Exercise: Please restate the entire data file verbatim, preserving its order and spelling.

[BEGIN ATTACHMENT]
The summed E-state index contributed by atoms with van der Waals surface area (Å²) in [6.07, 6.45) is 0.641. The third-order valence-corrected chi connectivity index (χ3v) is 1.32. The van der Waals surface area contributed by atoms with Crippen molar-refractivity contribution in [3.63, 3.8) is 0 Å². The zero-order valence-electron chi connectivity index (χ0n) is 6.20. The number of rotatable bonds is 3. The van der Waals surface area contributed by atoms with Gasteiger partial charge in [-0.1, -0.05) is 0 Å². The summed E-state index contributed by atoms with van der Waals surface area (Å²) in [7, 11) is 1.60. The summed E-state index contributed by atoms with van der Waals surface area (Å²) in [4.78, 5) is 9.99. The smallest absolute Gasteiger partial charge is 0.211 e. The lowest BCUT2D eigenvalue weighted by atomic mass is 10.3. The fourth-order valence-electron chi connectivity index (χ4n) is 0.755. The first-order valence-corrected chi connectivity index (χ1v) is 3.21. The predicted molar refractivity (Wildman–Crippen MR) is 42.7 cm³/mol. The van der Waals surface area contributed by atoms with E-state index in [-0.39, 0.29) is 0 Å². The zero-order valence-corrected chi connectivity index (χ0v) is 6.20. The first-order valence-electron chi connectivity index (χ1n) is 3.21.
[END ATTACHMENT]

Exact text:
The summed E-state index contributed by atoms with van der Waals surface area (Å²) in [6.07, 6.45) is 0.641. The third-order valence-corrected chi connectivity index (χ3v) is 1.32. The van der Waals surface area contributed by atoms with Crippen molar-refractivity contribution in [3.63, 3.8) is 0 Å². The zero-order valence-electron chi connectivity index (χ0n) is 6.20. The number of rotatable bonds is 3. The van der Waals surface area contributed by atoms with Gasteiger partial charge in [-0.1, -0.05) is 0 Å². The summed E-state index contributed by atoms with van der Waals surface area (Å²) in [7, 11) is 1.60. The summed E-state index contributed by atoms with van der Waals surface area (Å²) in [4.78, 5) is 9.99. The smallest absolute Gasteiger partial charge is 0.211 e. The lowest BCUT2D eigenvalue weighted by atomic mass is 10.3. The fourth-order valence-electron chi connectivity index (χ4n) is 0.755. The first-order valence-corrected chi connectivity index (χ1v) is 3.21. The predicted molar refractivity (Wildman–Crippen MR) is 42.7 cm³/mol. The van der Waals surface area contributed by atoms with E-state index in [-0.39, 0.29) is 0 Å². The zero-order valence-corrected chi connectivity index (χ0v) is 6.20. The first-order valence-electron chi connectivity index (χ1n) is 3.21.